Will You Have to Pay Child Support After Your Divorce?

In North Carolina, both parents are responsible for supporting their children after a divorce. Generally, however, only the noncustodial parent pays child support – as the parent with whom the children primarily live is assumed to already be directly providing them with all necessary financial support. Support decisions can vary, however, and if you have questions or concerns about child support payments, consult with a Raleigh child support lawyer today. 

Who Pays Child Support?

In the best scenarios, both parents agree to child support terms that work for them and are in the best interests of their children. These parents may then outline their own child support obligations to which they adhere after court approval. If you and your spouse are not able to come to an agreement, however, the state will make child support determinations for you based on several important factors. These include:

  • If your children live with you fewer than 123 days a year, you will likely be required to pay your children’s custodial parent child support.
  • If you and your ex both have your children at least 123 days each year, child support will be determined based on an existing formula that weighs each of your incomes in relation to the number of overnights each of you has with the children throughout the year. 
  • The child support calculation is based on each of your incomes, on how many children you are supporting, and on your child custody arrangements

While the court can deviate from its Child Support Guidelines if it finds that circumstances warrant such a deviation, this rarely happens in practice.

Income Guidelines

The amount of child support you pay will be calculated in accordance with your income, which encompasses nearly any income source, including:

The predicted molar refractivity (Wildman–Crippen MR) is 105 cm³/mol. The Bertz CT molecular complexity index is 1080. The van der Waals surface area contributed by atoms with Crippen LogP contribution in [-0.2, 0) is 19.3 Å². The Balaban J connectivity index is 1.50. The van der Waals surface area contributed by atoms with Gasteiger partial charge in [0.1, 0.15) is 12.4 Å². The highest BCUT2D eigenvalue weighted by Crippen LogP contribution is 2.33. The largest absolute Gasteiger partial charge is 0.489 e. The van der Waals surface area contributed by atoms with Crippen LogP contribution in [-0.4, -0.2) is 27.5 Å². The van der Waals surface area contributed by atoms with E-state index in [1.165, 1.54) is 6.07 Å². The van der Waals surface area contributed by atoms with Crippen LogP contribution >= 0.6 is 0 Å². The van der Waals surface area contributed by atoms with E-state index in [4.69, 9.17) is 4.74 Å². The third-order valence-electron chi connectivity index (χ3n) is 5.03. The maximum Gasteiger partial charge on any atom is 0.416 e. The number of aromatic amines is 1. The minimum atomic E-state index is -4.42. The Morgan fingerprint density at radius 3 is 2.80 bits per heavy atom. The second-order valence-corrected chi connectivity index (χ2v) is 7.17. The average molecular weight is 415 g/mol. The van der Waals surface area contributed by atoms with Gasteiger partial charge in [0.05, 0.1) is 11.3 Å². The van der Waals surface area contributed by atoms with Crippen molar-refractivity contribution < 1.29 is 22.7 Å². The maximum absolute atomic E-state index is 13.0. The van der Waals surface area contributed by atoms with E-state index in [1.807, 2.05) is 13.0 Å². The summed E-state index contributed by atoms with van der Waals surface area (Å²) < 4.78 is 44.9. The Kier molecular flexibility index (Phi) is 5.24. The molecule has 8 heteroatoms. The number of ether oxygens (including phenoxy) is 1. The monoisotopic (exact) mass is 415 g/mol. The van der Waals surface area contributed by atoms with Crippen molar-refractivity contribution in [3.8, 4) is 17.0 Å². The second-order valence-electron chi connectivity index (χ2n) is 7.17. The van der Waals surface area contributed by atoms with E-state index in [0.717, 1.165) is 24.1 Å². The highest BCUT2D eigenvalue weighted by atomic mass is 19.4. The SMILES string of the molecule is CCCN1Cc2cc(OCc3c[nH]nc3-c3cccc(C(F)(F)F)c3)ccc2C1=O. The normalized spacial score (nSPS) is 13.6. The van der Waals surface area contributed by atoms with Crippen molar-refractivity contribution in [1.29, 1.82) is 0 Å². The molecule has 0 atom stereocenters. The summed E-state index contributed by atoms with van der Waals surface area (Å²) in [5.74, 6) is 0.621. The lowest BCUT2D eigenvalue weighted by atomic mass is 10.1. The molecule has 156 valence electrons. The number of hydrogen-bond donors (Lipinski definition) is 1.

• Your salary and any bonuses, tips, commissions, severance pay, and more
  • Income generated by your financial portfolio
  • Social security and/or retirement benefits 
  • Income from worker’s compensation
  • Alimony from a prior marriage

If you are already paying child support for children from another marriage or relationship, this amount can be deducted from your income for calculation purposes.

Your Child Support Payments 

The ins and outs of child support payments in North Carolina can be complicated. You naturally want to support your children emotionally and financially while ensuring that the amount you pay is financially sustainable. A skilled Raleigh child support lawyer can help make sure that your child support payments reflect both of these important goals. 

If You Have Concerns about Child Support, a Skilled Raleigh Child Support Lawyer Can Help

Child support is critical to your children’s continued well-being, and determining the amount you will pay is one of the most important components of your divorce. Daphne Edwards at Daphne Edwards Divorce & Family Law in Raleigh, North Carolina, has the experience, knowledge, and dedication to advocate for your rights and to help ensure that your children are well supported by both of you. Ms. Edwards is here to help you, so please don’t hesitate to contact or call us at (919) 838-7160 for more information today.  

 

The information contained in this article and throughout this website is correct and accurate as of the date of publication of the content. While accurate and informative, the content is provided to help you make decisions in choosing a lawyer to help you through your divorce. You should not rely on this general information as legal advice. Please seek advocacy with an experienced family law attorney in order to gain full understanding of the elements of your family law matter. Daphne Edwards is available for comprehensive and confidential consultation by appointment. Call 919-838-7160 to schedule yours today.